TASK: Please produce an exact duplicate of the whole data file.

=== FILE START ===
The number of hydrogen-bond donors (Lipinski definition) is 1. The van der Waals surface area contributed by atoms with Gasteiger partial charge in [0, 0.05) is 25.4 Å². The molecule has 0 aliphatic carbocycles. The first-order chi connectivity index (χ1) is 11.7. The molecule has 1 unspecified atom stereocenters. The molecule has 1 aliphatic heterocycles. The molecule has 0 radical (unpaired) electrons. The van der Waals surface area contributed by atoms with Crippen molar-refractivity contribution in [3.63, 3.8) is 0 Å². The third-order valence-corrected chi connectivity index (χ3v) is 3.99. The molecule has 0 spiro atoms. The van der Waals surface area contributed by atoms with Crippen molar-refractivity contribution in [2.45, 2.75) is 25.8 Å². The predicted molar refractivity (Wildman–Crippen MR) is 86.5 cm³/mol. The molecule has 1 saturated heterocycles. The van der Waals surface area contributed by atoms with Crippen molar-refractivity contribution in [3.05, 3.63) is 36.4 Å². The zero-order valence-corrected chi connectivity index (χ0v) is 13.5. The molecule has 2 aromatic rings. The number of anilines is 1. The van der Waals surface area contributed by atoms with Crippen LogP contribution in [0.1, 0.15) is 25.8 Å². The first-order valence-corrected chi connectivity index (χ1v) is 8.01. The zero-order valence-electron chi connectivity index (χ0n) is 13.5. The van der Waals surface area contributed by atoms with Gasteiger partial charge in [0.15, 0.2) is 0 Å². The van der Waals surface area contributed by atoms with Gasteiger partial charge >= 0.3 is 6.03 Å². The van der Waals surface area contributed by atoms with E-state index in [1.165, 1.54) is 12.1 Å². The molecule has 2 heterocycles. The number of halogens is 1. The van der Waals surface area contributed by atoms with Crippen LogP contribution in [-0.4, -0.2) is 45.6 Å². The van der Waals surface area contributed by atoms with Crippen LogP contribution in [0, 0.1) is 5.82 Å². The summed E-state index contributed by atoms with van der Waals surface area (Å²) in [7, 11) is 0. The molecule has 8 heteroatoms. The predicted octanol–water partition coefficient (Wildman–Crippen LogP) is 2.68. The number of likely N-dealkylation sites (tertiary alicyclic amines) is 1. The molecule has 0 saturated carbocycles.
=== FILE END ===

The number of hydrogen-bond donors (Lipinski definition) is 1. The van der Waals surface area contributed by atoms with Gasteiger partial charge in [0, 0.05) is 25.4 Å². The molecule has 0 aliphatic carbocycles. The first-order chi connectivity index (χ1) is 11.7. The molecule has 1 unspecified atom stereocenters. The molecule has 1 aliphatic heterocycles. The molecule has 0 radical (unpaired) electrons. The van der Waals surface area contributed by atoms with Crippen molar-refractivity contribution in [3.63, 3.8) is 0 Å². The third-order valence-corrected chi connectivity index (χ3v) is 3.99. The molecule has 0 spiro atoms. The van der Waals surface area contributed by atoms with Crippen molar-refractivity contribution in [2.45, 2.75) is 25.8 Å². The predicted molar refractivity (Wildman–Crippen MR) is 86.5 cm³/mol. The molecule has 1 saturated heterocycles. The van der Waals surface area contributed by atoms with Crippen molar-refractivity contribution in [3.05, 3.63) is 36.4 Å². The zero-order valence-corrected chi connectivity index (χ0v) is 13.5. The molecule has 2 aromatic rings. The number of anilines is 1. The van der Waals surface area contributed by atoms with Crippen LogP contribution in [0.1, 0.15) is 25.8 Å². The first-order valence-corrected chi connectivity index (χ1v) is 8.01. The zero-order valence-electron chi connectivity index (χ0n) is 13.5. The van der Waals surface area contributed by atoms with Gasteiger partial charge in [0.15, 0.2) is 0 Å². The van der Waals surface area contributed by atoms with Gasteiger partial charge >= 0.3 is 6.03 Å². The van der Waals surface area contributed by atoms with E-state index in [1.165, 1.54) is 12.1 Å². The molecule has 2 heterocycles. The number of halogens is 1. The van der Waals surface area contributed by atoms with Crippen LogP contribution in [-0.4, -0.2) is 45.6 Å². The van der Waals surface area contributed by atoms with Crippen LogP contribution in [0, 0.1) is 5.82 Å². The summed E-state index contributed by atoms with van der Waals surface area (Å²) in [7, 11) is 0. The molecule has 8 heteroatoms. The predicted octanol–water partition coefficient (Wildman–Crippen LogP) is 2.68. The number of likely N-dealkylation sites (tertiary alicyclic amines) is 1. The molecule has 0 saturated carbocycles.